Have you ever noticed that Trader Joe’s employees are abnormally cheerful and eager to help?
For example, last night my cashier was singing and drumming on the counter to “You Sexy Thing.” And the cashier next door was juggling (ok, exaggerating).
Meanwhile, the employees down the street at Target are
ill-tempered buffoons unfriendly and complacent. What does TJ’s do to achieve such dramatically different results from hourly workers? This is how I know recruiting is my life’s calling. I spend way too much time thinking about this stuff!
As the cashier hands balloons and stickers to my wailing kids, I decide I must investigate. What is TJ’s doing to inspire its workers? Is there a Two-Buck Chuck IV drip in the back? Unlimited Powerberry supply?
I looked for an answer on Google. Here’s what I learned – TJ’s unique recipe for success:
1. Attract curious, service-minded employees. Posted in the Careers section on TJ’s web site: “Here at Trader Joe’s, we’re always looking for friendly, helpful, ambitious and responsible people. All applicants must be willing to smile!” TJ’s subscribes to the belief that happy employees make for happy customers. By attracting motivated talent, treating them well and fostering their creativity, the “feel good” vibe is tangible when you enter the store.
2. Offer them the opportunity to learn & become experts. There are formal and informal training programs, mentoring, team-based activities, etc. At the most basic level, employees are encouraged to sample and become experts on TJ’s products. Inevitably, they become advocates for their favorites and engage customers in suggestive selling. That’s why it’s not unusual for a store associate to breeze by and say, “Hey, I poached those frozen shrimp in the ginger butternut squash soup the other night. It was delicious!”
Every employee, regardless of pecking order, has the opportunity to become an expert and be heard. The concepts of authority, ownership and ability to make an impact are free for the taking. Whether you’re a cashier or store manager, you’re constantly challenged to learn new things and as a result your job becomes far more interesting. Interesting work has given TJ’s some of the lowest turnover rates in the industry plus a place among Fortunes Best Places to Work. And it’s good for sales: They move 2x more product than competing supermarkets such as Whole Foods.
3. Make them part of a winning team. TJ’s is a desirable place to work – they have a fun, unassuming culture and exotic, cheap private-label products. It’s nice to be part of a winning team. Employees take pride in TJ’s products, store experience and overall brand. They want to preserve their best-in-class reputation.
Job titles and reporting hierarchy are based on a team model that everyone who’s seen The Love Boat can relate to: Store managers are Captains. Under them are Mates, and the associates are the Crew. Not only is the concept of teamwork baked into organizational structure, it’s also a very customer service-centric model. The message is: We all work together for the customer. We each have a role to play in the customer experience.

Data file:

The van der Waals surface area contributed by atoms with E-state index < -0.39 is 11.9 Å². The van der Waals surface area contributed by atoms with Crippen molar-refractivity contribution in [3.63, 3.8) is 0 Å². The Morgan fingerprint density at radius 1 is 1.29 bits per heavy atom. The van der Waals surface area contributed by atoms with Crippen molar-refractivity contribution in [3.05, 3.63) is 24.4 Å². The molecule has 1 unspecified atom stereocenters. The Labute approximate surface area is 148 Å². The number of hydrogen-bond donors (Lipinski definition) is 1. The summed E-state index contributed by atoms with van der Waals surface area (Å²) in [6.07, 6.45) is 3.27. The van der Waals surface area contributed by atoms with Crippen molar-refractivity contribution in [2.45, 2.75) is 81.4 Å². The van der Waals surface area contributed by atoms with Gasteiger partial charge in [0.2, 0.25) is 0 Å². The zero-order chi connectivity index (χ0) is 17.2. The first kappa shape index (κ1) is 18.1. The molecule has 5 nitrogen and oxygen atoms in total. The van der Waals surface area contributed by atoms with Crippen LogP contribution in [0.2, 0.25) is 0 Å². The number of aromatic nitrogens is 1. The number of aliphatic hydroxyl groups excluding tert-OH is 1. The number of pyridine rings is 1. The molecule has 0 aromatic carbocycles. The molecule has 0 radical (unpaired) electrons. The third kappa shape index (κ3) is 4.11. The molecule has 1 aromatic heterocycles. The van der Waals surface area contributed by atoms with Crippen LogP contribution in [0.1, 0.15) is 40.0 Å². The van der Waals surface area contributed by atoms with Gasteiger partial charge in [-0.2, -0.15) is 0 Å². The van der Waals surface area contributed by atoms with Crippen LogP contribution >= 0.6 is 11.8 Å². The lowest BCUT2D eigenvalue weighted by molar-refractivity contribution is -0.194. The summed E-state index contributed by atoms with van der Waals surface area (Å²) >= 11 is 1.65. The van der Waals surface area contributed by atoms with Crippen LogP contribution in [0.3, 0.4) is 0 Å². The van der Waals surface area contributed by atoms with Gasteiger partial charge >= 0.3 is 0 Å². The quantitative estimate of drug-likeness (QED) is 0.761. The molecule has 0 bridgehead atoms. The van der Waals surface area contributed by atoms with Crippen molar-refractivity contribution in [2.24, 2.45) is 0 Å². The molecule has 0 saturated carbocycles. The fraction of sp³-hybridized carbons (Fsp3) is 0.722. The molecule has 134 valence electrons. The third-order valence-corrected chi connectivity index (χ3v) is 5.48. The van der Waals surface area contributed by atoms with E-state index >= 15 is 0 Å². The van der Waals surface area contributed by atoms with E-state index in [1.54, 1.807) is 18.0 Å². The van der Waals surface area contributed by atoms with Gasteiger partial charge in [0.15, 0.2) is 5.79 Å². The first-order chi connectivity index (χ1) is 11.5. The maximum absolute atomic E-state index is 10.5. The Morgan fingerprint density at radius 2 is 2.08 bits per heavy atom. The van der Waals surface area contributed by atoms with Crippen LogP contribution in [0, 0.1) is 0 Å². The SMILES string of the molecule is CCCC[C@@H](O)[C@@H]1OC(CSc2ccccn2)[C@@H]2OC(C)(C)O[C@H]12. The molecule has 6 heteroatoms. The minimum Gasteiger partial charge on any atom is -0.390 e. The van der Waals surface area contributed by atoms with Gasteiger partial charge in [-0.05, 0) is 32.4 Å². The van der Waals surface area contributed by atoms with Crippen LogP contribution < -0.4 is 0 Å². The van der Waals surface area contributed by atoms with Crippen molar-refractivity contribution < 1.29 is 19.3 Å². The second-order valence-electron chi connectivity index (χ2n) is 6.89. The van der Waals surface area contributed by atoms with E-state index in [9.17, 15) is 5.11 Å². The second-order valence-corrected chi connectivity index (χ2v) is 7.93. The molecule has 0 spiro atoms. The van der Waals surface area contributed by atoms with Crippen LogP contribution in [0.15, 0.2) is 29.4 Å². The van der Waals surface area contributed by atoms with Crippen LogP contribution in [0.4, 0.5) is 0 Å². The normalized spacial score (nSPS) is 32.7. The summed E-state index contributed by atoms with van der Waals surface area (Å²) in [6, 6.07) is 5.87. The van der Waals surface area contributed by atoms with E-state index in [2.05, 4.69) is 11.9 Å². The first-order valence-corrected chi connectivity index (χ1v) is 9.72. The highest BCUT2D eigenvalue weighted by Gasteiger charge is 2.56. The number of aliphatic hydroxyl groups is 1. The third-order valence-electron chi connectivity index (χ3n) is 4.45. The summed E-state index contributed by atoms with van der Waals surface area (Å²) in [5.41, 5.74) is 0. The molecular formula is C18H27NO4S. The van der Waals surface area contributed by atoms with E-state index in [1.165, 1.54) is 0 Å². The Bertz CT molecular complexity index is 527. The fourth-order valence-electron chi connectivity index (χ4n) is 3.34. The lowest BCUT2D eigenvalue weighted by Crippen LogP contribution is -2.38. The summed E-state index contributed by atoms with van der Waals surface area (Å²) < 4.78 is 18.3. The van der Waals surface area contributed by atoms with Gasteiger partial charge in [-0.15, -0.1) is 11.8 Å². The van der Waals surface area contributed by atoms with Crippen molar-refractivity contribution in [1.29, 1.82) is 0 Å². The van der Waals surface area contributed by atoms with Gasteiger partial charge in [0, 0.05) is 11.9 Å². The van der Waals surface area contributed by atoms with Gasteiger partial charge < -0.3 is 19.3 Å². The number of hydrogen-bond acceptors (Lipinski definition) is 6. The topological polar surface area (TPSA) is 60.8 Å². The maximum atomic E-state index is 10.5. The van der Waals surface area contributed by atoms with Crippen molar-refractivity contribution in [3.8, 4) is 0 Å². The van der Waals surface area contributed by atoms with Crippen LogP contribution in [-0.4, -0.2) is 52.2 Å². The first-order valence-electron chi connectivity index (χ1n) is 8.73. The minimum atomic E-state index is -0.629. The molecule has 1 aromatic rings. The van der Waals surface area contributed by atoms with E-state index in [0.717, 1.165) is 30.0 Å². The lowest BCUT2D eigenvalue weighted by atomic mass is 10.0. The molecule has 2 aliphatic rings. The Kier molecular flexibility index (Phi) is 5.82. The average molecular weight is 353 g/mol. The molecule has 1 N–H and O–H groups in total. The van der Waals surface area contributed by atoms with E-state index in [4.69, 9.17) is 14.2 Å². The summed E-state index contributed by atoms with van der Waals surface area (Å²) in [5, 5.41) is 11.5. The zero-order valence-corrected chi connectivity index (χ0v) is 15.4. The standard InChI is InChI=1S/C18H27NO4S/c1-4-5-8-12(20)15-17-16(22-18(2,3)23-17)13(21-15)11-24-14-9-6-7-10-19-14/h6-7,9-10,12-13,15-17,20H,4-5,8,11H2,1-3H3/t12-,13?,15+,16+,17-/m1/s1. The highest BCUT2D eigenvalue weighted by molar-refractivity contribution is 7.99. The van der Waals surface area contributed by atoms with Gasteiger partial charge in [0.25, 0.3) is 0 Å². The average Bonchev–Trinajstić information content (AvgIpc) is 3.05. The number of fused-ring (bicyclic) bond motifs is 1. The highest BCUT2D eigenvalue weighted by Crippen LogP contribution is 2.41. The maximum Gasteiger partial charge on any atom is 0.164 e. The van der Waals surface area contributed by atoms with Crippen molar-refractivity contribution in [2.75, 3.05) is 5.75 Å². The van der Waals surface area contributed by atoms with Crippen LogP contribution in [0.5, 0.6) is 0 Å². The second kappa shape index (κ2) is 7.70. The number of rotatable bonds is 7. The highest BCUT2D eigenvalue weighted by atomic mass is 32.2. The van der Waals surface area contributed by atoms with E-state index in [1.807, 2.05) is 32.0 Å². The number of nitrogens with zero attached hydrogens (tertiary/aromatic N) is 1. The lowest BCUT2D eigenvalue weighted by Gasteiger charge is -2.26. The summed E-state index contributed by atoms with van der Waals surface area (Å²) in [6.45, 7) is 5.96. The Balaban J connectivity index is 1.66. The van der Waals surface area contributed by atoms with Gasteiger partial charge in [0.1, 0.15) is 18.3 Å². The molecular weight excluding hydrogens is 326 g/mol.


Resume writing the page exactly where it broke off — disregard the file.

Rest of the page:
4. Encourage playfulness. TJ’s, The Love Boat and Pike Place Fish Market (where they toss the fish) all have one thing in common: The party cruise atmosphere. You’re supposed to be having a good time, mon. This is the central theme of the FISH! Management philosophy: “Play – Have fun and make the customers feel as though they can have fun while they’re there, too.”
5. Show employees they’re valued. TJ’s employees are among the highest paid in the industry. It’s not unusual for a Captain to earn $132K in base and bonuses (compared to $116K at Target). But compensation isn’t the only reason they’re able to attract and retain high-caliber talent.
There’s acknowledgement and support. Acknowledgement in the form of a strong culture of promoting from within. For example, TJ’s won’t go outside for Captains, preferring instead to groom their own. Support in the form of collaboration, mentoring and general helpfulness. Ever see a Store Manager open a new lane and personally wait on customers? Employees at every level are expected to do whatever needs doing.
The dominant themes are those of a meritocracy… a company that puts its people before its bottom line. Everyone pays in their dues. A rising tides lifts all boats. In reality, it makes good business sense: TJ’s gets away with staffing more thinly and asking its workers to wear more hats. It keeps the unions out and it saves a ton of money each year due to impressive retention rates.
Catching the Fever
How can we translate TJ’s corporate values into the advertising world? I’ll give you just one example. Last year around the holidays, Kaplan Thaler gave each of their 200 employees an iPad. It was a token of appreciation – yes – and it also fostered hands-on knowledge of the technology, content and media that the agency regularly recommends to its clients. Everyone, from Admin to Managing Director, was handed the same opportunity to become an expert.
Fostering a Loyal Workforce at Trader Joe’s, Lewis, 2009
Inside the Secret World of Trader Joe’s, Kowitt, 2010